By Ravven Evans
Bowie State University marked its first convocation of its sesquicentennial celebration in songs, prayers, and speeches on Feb. 11 in Myers Auditorium in the Martin Luther King Jr. Communication Arts Center.
This year’s convocation held to the university’s 150-year traditions, but also introduced innovations that looked toward the institution’s future. As in years past, the ceremony began with the posting of the colors, singing of the “Star Spangled Banner” and “Lift Ev’ry Voice and Sing.” But this year, the presiding officer was not an administrator, but Richard Lucas III, a student in the Department of History and Government.
Dr. Darlene Spitzer-Antezana, a BSU graduate and chairperson of the Department of History, Political Science, Geography & Anthropology at Prince George’s Community College, gave wonderful presentation of the history of Bowie State University. She started by saying, “we are here to celebrate the 150 years of Bowie State University and Black History Month,” and ended it with “we are privileged to be a part of Bowie State.”
Provost Weldon Jackson gave incredible remarks on the status of Bowie State. “We are proud to announce our undergraduate enrollment is 4,285, graduate enrollment with 1,250” he declared proudly.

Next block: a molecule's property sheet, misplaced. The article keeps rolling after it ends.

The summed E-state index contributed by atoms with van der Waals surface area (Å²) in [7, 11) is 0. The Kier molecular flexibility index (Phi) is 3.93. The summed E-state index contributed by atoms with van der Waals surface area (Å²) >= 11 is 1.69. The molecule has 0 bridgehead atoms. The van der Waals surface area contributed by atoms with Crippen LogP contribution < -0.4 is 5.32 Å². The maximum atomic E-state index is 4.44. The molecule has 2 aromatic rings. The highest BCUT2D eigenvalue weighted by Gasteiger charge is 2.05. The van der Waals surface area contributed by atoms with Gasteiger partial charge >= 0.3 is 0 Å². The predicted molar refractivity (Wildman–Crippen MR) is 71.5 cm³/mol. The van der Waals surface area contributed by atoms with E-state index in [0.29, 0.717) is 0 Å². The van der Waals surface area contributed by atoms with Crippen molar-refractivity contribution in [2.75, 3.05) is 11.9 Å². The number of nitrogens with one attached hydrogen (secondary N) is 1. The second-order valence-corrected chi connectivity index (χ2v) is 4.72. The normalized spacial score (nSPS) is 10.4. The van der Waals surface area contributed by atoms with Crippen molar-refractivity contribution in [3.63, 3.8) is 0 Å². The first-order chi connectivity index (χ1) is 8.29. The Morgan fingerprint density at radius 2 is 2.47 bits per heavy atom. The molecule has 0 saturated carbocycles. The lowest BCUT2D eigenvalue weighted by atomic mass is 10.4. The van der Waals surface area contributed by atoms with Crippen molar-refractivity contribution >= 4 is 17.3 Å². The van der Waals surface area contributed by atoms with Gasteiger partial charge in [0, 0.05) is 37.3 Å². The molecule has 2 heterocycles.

Miss Bowie State University Marissa Massey, who shined bright in a yellow dress, gave tips on how to do better this semester. “If you need help ask, if you get tired take a nap, if you aiming for an A, find what study methods work for you, and lastly if you need some fun; we your student government association has tons of advice.”
Keynote speaker Dr. David L. Reed, assistant professor of history and a BSU graduate, gave a jarring, informative speech regarding HBCUs. He started by naming all students who graduated from HBCUs who went on to have amazing careers: Martin Luther King Jr., Booker T. Washington, Oprah Winfrey, Thurgood Marshall, Langston Hughes, Alice Walker, Taraji P. Henson and more. He also named successful Bowie State University alumni or former students who have accomplished much in their lives. Some who were among the list was Toni Braxton, Wale, and Brother Yao (f.k.a. Hoke Glover), who opened one of the largest African-American bookstore in the United States, etc.
Dr. Reed left everyone with an inspiring comment: “You don’t need to go to an institution to be great; you need to be great at the institution where you are.”
BSU President Dr. Mickey L. Burnim praised Dr. Reed’s presentation, quoting it as a “historical context.” He said the message that he heard was, “Institutions like this provide opportunities for you to take action so that your name will be listed on the roll call for future speakers.”